Make a Drupal Field available in the Page Template

Sometimes there's a need to render a Drupal field's value outside the scope of a node template. I used to achieve this with either Display Suite or CCK Blocks. As I'm about to change my workflow towards putting more theming stuff back to code (where it belongs) instead of clicking around slow and clumsy web interfaces I needed another solution.

1. Implement template_preprocess_page() in your theme's template.php

Of course you'll need to replace MYTHEME with the name of your theme, $stage_images with an arbitrary name of your choice and field_stage_images with the name of the field you want to render.

Customizing the Drupal Search Form to make use of Gumby's UI Kit

Yesterday I had a hard time modifying the output of the Search Form of Drupal 7. I needed to modify its HTML, adding wrappers, changing the input to a <button> tag, adding classes and additional markup to insert a font based icon into the button. I'm using the awesome Gumbyframework and took code from travisc's sandbox project, which itself seems to be heavily based on the Bootstrap theme for Drupal.

However, I like to start my themes from scratch with minimal overhead, so here's the stuff I extracted from above mentioned projects and changed a bit to make it work with my current setup (using Gumby 2.6.3).

Everything is inside the template.php of my theme (MYTHEME), so change that to your theme name.

Wie der 1&1 Support funktioniert

  1. Plötzliches Problem mit Website auf 1&1 Managed Server, nur noch die Startseite erreichbar (ohne jegliche Änderungen an CMS/Server/sonstwas)
  2. Ursache suchen, feststellen, dass die .htaccess Datei in einen Urzustand zurückgesetzt wird und somit sämtliche RewriteRules sowie sicherheitsrelevante Einstellungen einfach ins Nirwana geschickt wurden
  3. Eine gestern noch funktionierende .htaccess aus einem Backup einspielen, damit dann alles noch schlimmer machen, nichtmal die Startseite funktioniert
  4. Es verdichtet sich der Verdacht, dass PHP 5.3 einfach plötzlich nicht mehr angeboten wird, denn im Control Center lässt sich nur noch 5.4, 5.5 und dev auswählen.. und in der .htaccess, die fleißig automatisiert (?) überschrieben wird, steht steht der MimeType-Handler auf PHP 5.4 für die entsprechenden Dateiendungen

Faster Import of InnoDB Tables in MySQL

After waiting for more than an hour to import a MySQL dump of ~270 MB I started looking for the bottleneck. My database was mixed with InnoDB and MyISAM tables and it turned out the InnoDB tables took ages to import. I fixed it by wrapping my SQL statements for the InnoDB tables with the following statement:

SET autocommit=0;
# table definitions for the InnoDB table 

If I understood it correctly this reduces the disk input massively. Don't forget the COMMIT statement at the end, as the MySQL reference says:

After disabling autocommit mode by setting the autocommit variable to zero, changes to transaction-safe tables (such as those for InnoDB, BDB, or NDBCLUSTER) are not made permanent immediately. You must use COMMIT to store your changes to disk or ROLLBACK to ignore the changes.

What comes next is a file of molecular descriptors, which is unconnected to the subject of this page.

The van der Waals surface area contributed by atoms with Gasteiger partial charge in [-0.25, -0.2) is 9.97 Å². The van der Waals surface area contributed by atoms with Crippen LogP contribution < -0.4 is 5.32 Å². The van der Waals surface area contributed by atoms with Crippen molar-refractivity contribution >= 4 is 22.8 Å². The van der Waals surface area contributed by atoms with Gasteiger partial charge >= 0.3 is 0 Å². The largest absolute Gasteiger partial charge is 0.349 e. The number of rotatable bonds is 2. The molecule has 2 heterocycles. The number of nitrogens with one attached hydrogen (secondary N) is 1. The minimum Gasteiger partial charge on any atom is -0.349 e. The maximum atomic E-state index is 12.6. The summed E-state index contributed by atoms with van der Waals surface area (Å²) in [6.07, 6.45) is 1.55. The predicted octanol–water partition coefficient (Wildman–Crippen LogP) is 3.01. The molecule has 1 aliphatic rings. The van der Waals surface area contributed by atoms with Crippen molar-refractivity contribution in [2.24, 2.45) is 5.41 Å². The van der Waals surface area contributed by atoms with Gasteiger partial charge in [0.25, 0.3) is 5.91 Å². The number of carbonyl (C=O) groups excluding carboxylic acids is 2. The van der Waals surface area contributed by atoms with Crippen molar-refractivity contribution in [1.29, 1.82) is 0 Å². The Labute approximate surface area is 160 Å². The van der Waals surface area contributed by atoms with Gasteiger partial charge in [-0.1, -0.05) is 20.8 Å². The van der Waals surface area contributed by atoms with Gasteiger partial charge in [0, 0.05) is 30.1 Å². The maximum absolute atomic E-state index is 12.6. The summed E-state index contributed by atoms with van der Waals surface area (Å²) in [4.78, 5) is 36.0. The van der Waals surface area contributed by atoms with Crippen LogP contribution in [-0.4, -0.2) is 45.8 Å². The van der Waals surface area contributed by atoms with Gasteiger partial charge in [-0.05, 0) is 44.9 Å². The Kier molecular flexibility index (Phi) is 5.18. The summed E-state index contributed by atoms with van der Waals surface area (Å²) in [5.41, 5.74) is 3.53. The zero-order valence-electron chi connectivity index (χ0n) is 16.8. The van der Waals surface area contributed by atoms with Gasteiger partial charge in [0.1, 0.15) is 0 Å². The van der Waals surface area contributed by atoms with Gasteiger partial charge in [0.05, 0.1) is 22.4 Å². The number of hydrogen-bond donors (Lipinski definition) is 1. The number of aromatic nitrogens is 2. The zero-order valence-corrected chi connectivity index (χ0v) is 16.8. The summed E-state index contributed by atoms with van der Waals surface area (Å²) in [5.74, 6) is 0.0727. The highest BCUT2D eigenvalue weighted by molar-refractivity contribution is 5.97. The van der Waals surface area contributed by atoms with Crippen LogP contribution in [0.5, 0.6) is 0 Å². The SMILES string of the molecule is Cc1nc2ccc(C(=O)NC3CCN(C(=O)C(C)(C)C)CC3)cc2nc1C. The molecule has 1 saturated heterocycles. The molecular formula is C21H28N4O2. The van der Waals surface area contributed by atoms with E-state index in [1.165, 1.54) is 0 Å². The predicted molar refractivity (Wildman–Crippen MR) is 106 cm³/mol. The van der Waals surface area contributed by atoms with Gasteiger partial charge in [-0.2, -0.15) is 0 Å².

Easier than expected: A Month without Social Media

Yesterday my 30 Days Without Social Media Challenge came to an end. Here are my experiences and the conclusions I made.

1. I didn’t miss Facebook and Twitter half as much as I would have thought

While in the first week I caught myself quite often trying to open the app or website of either Facebook or Twitter it quickly slipped out of my mind in the second week. Instead of just browsing around, looking what everybody is doing and posting general stuff I started reaching out more to people directly via email, text, IM or phone, which is way more satisfying than just posting something and waiting for interaction. That’s definitely a habit worth keeping.

2. Twitter is more important to me than Facebook

As I know most of my Facebook friends in real life I usually have other and better ways of reaching out to them. That is, at least for the ones I care about most.

Less RAM for Drupal 7 with PHP 5.5

There seems to be a significant performance gain with Drupal running on PHP 5.5. The average memory usage on memory-hungry Views went down ~50% on a site I switched to PHP's latest version. Seems the newly introduced OPcache works really well. If you're not afraid of some warnings about the usage of (now) deprecated functions - go ahead and try it.

If your hosting company doesn't offer PHP 5.5 it's time to reconsider: give Uberspace a shot, they have 5.5 as default (and they also have an easy way to change to other versions, of course). Actually, even if your host does offer PHP 5.5, you should consider switching ;)

Don't call me Custom

Just a quick one: Save yourself some trouble and don't ever name your Drupal module anything that ends on _custom, it'll save you some headaches. For example getting unexplainable errors like Warning: Illegal offset type in isset or empty in drupal_theme_access () (line 53 in includes / despite being quite sure you did everything right.

This will happen as soon as your module implements hook_theme.

I found this out thanks to Spiderneo blogging (en francais!) about it. Merci beaucoup :)